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Indo-European Lexicon

PIE Etymon and IE Reflexes

Below we display: a Proto-Indo-European (PIE) etymon adapted from Pokorny, with our own English gloss; our Semantic Field assignment(s) for the etymon, linked to information about the field(s); an optional Comment; and Reflexes (derived words) in various Indo-European languages, organized by family/group in west-to-east order where Germanic is split into West/North/East families and English, our language of primary emphasis, is artificially separated from West Germanic. IE Reflexes appear most often as single words with any optional letter(s) enclosed in parentheses; but alternative full spellings are separated by '/' and "principal parts" appear in a standard order (e.g. masculine, feminine, and neuter forms) separated by commas.

Reflexes are annotated with: Part-of-Speech and/or other Grammatical feature(s); a short Gloss which, especially for modern English reflexes, may be confined to the oldest sense; and some Source citation(s) with 'LRC' always understood as editor. Keys to PoS/Gram feature abbreviations and Source codes appear below the reflexes; at the end are links to the previous/next etyma [in Pokorny's alphabetic order] that have reflexes.

All reflex pages are currently under active construction; as time goes on, corrections may be made and/or more etyma & reflexes may be added.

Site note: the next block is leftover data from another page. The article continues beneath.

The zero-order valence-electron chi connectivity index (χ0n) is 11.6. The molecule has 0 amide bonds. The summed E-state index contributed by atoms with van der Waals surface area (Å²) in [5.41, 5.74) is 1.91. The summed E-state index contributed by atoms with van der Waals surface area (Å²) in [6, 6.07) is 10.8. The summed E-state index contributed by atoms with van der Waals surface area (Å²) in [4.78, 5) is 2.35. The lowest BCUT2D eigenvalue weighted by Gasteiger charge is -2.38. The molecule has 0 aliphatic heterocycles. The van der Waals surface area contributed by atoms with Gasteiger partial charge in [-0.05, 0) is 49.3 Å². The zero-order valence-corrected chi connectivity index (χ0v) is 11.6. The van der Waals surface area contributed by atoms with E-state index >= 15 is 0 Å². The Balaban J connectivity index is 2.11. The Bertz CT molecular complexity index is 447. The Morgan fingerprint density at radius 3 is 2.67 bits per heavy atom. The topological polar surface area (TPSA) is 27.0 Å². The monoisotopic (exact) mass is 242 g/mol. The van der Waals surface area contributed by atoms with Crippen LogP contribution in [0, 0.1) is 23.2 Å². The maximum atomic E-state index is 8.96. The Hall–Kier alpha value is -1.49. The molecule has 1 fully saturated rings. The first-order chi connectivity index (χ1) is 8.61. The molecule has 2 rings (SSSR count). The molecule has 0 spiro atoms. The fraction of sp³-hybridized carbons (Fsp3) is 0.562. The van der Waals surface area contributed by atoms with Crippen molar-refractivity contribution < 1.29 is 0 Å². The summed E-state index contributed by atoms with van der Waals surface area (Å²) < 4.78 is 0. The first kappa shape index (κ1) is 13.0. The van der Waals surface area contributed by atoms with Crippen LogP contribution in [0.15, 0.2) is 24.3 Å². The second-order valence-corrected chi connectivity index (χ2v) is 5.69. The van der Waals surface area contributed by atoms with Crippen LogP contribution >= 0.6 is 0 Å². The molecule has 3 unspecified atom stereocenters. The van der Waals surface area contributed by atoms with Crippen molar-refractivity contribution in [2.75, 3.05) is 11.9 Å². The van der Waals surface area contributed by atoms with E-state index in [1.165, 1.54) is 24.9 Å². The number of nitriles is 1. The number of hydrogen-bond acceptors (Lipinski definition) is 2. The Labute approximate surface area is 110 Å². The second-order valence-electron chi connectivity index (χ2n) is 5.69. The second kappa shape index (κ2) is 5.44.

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Pokorny Etymon: denk-   'to bite'

Semantic Field: to Bite

 

Indo-European Reflexes:

Family/Language Reflex(es) PoS/Gram. Gloss Source(s)
English  
Old English: intinga n.masc cause, reason LRC
  tang(e) n.fem tong(s) GED
  toh adj tough W7
Middle English: tang n tang W7
  tonge(s) n tong(s) W7
  tough adj tough W7
English: tang n projecting shank/prong/tongue (e.g. on knife/sword) connected with handle AHD/W7
  tongs n.pl grasping device: pieces joined at end by pivot/hinge AHD/W7
  tough adj strong/firm in texture, flexible, not brittle AHD/W7
  zinc n crystalline bivalent metallic element AHD/W7
W-Germanic  
Dutch: tang n.fem tongs, forceps ASD
Old Saxon: tanga n.fem tongs GED
Old Low German: tanga n.fem tongs, forceps ASD
Old High German: zahi adj tough, tenacious, holding together W7/ASD
  zanga n.fem tong(s), forceps GED
  zangar n wound, cautery GED
Middle High German: zach n.str.masc wick GED
  zahe n.wk.masc wick GED
  zanger adj sharp, keen, lively GED
German: zahe adj tough, tenacious, holding together ASD
  Zange n.fem tongs LRC
  Zink n zinc W7
N-Germanic  
Old Norse: tangi n tang, point of land W7
  tong n.fem tong LRC
Old Icelandic: tag n.fem fiber GED
  tong n.fem tongs GED
Icelandic: tæja vb to card/comb (wool) GED
  töng n.fem tongs, forceps ASD
Norwegian: tæja vb to fray (re: a garment) GED
E-Germanic  
Gothic: *dis-taheins n.fem dispersion GED
  *dis-tahjan vb.wk.I to scatter, disperse GED
  *tahjan vb.wk.I to tear apart GED
Albanian  
Albanian: danë/darë n tongs GED
Hellenic  
Greek: dáknô vb to bite, lacerate GED
Indic  
Sanskrit: damsati vb to bite, lacerate GED
  dásati vb to bite, lacerate GED

 

Key to Part-of-Speech/Grammatical feature abbreviations:

Abbrev. Meaning
I=class 1
adj=adjective
fem=feminine (gender)
masc=masculine (gender)
n=noun
pl=plural (number)
str=strong (inflection)
vb=verb
wk=weak (inflection)

Key to information Source codes (always with 'LRC' as editor):

Code Citation
AHD=Calvert Watkins: The American Heritage Dictionary of Indo-European Roots, 2nd ed. (2000)
ASD=Joseph Bosworth and T. Northcote Toller: An Anglo-Saxon Dictionary (1898)
GED=Winfred P. Lehmann: A Gothic Etymological Dictionary (1986)
LRC=Linguistics Research Center, University of Texas, Austin
W7=Webster's Seventh New Collegiate Dictionary (1963)

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